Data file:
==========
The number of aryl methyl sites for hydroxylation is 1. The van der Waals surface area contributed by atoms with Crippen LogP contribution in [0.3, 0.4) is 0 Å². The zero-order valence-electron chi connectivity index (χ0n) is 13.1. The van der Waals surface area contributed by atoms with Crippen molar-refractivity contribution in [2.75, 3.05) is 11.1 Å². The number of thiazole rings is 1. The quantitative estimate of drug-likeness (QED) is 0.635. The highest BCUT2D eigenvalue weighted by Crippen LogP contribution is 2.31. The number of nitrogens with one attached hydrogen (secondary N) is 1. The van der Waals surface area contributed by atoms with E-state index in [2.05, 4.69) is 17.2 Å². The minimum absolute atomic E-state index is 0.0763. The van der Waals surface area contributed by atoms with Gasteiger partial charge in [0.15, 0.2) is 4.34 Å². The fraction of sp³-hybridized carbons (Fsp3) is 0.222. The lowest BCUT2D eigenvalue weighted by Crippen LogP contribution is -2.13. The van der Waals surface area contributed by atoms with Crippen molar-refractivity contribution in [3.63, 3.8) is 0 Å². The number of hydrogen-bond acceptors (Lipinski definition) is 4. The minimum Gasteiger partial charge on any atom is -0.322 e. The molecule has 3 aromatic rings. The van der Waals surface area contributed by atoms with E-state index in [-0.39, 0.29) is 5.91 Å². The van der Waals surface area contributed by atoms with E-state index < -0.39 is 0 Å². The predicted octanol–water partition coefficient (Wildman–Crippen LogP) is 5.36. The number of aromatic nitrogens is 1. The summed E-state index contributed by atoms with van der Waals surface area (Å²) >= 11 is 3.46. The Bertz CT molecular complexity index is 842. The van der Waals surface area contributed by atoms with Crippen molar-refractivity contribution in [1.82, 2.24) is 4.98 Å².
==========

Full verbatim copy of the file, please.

The number of aryl methyl sites for hydroxylation is 1. The van der Waals surface area contributed by atoms with Crippen LogP contribution in [0.3, 0.4) is 0 Å². The zero-order valence-electron chi connectivity index (χ0n) is 13.1. The van der Waals surface area contributed by atoms with Crippen molar-refractivity contribution in [2.75, 3.05) is 11.1 Å². The number of thiazole rings is 1. The quantitative estimate of drug-likeness (QED) is 0.635. The highest BCUT2D eigenvalue weighted by Crippen LogP contribution is 2.31. The number of nitrogens with one attached hydrogen (secondary N) is 1. The van der Waals surface area contributed by atoms with E-state index in [2.05, 4.69) is 17.2 Å². The minimum absolute atomic E-state index is 0.0763. The van der Waals surface area contributed by atoms with Gasteiger partial charge in [0.15, 0.2) is 4.34 Å². The fraction of sp³-hybridized carbons (Fsp3) is 0.222. The lowest BCUT2D eigenvalue weighted by Crippen LogP contribution is -2.13. The van der Waals surface area contributed by atoms with Crippen molar-refractivity contribution in [3.63, 3.8) is 0 Å². The number of hydrogen-bond acceptors (Lipinski definition) is 4. The minimum Gasteiger partial charge on any atom is -0.322 e. The molecule has 3 aromatic rings. The van der Waals surface area contributed by atoms with E-state index in [-0.39, 0.29) is 5.91 Å². The van der Waals surface area contributed by atoms with E-state index < -0.39 is 0 Å². The predicted octanol–water partition coefficient (Wildman–Crippen LogP) is 5.36. The number of aromatic nitrogens is 1. The summed E-state index contributed by atoms with van der Waals surface area (Å²) >= 11 is 3.46. The Bertz CT molecular complexity index is 842. The van der Waals surface area contributed by atoms with Crippen molar-refractivity contribution in [1.82, 2.24) is 4.98 Å².